Why VW won’t lose too much sleep over its China recall

October 12, 2015, 10:25 AM UTC
This picture taken on July 6, 2014 shows Chinese auto workers on the assembly line at the FAW-Volkswagen plant in Chengdu, southwest China's Sichuan province, during the visit of German Chancellor Angela Merkel. The plant, the second one in China, produced its first car in October 2011 and is now operating in full capacity with an expected production of 600,000 vehicles in 2014.. AFP PHOTO/GOH CHAI HIN (Photo credit should read GOH CHAI HIN/AFP/Getty Images)
Photograph by Goh Chai Hin — AFP/Getty Images

Volkswagen AG (VLKPY) is to recall thousands of diesel vehicles exported to China, after the country’s environmental protection ministry voiced “extreme concerns” about their emissions level, but the immediate impact on its massive business there is likely to be limited.

Although the development is a potentially major PR headache for the company, the number of vehicles affected–1,950 according to a company statement–is a tiny fraction of the 3 million it sold through local JVs last year. For now, the company is only recalling Tiguan models that were exported to China. It says that locally-made cars weren’t running the cheating software that allowed them to mask the true level of harmful emissions put out by their engines under normal driving conditions.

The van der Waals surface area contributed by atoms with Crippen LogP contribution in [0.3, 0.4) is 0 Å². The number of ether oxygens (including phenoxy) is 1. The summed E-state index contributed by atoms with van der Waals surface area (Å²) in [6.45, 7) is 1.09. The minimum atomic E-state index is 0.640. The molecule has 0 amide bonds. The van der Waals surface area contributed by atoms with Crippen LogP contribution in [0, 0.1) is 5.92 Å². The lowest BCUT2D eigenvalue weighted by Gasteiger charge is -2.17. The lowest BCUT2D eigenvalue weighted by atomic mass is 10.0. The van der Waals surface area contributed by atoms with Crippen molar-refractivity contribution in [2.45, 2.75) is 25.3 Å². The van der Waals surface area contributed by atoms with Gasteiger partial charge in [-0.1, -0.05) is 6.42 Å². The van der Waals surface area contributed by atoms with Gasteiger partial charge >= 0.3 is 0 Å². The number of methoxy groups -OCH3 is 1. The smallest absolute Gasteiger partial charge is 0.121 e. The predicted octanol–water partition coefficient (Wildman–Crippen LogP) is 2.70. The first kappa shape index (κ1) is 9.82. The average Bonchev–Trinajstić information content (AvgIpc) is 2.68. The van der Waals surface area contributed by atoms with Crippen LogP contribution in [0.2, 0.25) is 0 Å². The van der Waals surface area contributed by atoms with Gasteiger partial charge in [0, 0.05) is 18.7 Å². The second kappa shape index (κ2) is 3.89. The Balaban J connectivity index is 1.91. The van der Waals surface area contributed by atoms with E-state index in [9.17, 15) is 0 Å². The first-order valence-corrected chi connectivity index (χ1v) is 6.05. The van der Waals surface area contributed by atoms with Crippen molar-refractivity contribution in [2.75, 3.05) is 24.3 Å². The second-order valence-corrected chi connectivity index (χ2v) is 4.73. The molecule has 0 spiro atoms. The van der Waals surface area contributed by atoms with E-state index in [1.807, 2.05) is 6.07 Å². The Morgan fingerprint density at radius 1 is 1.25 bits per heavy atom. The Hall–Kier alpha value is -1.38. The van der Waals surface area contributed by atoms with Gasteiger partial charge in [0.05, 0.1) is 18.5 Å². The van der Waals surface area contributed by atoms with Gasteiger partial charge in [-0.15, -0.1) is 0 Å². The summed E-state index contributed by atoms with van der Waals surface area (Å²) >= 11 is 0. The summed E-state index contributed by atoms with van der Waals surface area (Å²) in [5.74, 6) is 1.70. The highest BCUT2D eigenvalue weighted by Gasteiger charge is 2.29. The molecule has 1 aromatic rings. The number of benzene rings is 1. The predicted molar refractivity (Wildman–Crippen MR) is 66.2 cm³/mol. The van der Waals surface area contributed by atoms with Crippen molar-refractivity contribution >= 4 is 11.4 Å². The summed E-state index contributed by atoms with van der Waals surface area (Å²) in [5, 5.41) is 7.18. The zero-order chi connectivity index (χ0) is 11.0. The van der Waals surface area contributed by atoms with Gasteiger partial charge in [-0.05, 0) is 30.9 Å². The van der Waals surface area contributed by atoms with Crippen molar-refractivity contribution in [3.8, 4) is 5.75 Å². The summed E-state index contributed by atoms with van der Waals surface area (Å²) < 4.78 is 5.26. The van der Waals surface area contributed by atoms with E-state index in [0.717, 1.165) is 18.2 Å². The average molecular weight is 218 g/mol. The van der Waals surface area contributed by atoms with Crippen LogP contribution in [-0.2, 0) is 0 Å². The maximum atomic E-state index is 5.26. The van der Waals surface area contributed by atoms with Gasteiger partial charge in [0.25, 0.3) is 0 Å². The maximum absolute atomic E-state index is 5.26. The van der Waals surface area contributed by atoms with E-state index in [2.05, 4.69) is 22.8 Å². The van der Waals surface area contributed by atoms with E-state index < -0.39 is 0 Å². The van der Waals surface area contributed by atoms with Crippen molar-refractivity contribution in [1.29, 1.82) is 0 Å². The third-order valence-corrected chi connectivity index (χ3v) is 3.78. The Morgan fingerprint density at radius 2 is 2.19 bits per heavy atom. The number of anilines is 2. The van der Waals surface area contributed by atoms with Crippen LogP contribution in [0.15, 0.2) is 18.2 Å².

VW is anxious to keep its extensive operations in China insulated from the scandal over its past doctoring of emissions tests, due to its heavy reliance on China for sales and profits. Nearly one-third of its global production is at its joint ventures in China, where it vies with General Motors Co. (GM) for the status of the biggest foreign automaker. The investment community has long seen VW’s market position in the Middle Kingdom as one of its greatest strategic strengths.

VW is helped by the fact that China has had a more balanced approach to reducing emissions than Europe. Because China has been more focused on cutting overall levels of pollution rather than just carbon dioxide emissions, it has preferred to promote electric vehicles as an environmentally friendly alternative to gasoline. As a result, diesel cars occupy an even smaller niche in China than they do in the U.S.. According to Bloomberg, they accounted for only 0.4% of total deliveries in the 12 months through August. By contrast, every second car sold in Europe last year was a diesel. .

Another reason why VW might not lose too much sleep over the news is that the Chinese government recently announced a big cut in the sales tax on small autos. That will benefit VW disproportionately as it makes five of the 10 best-selling models in that category in Chins, according to Reuters.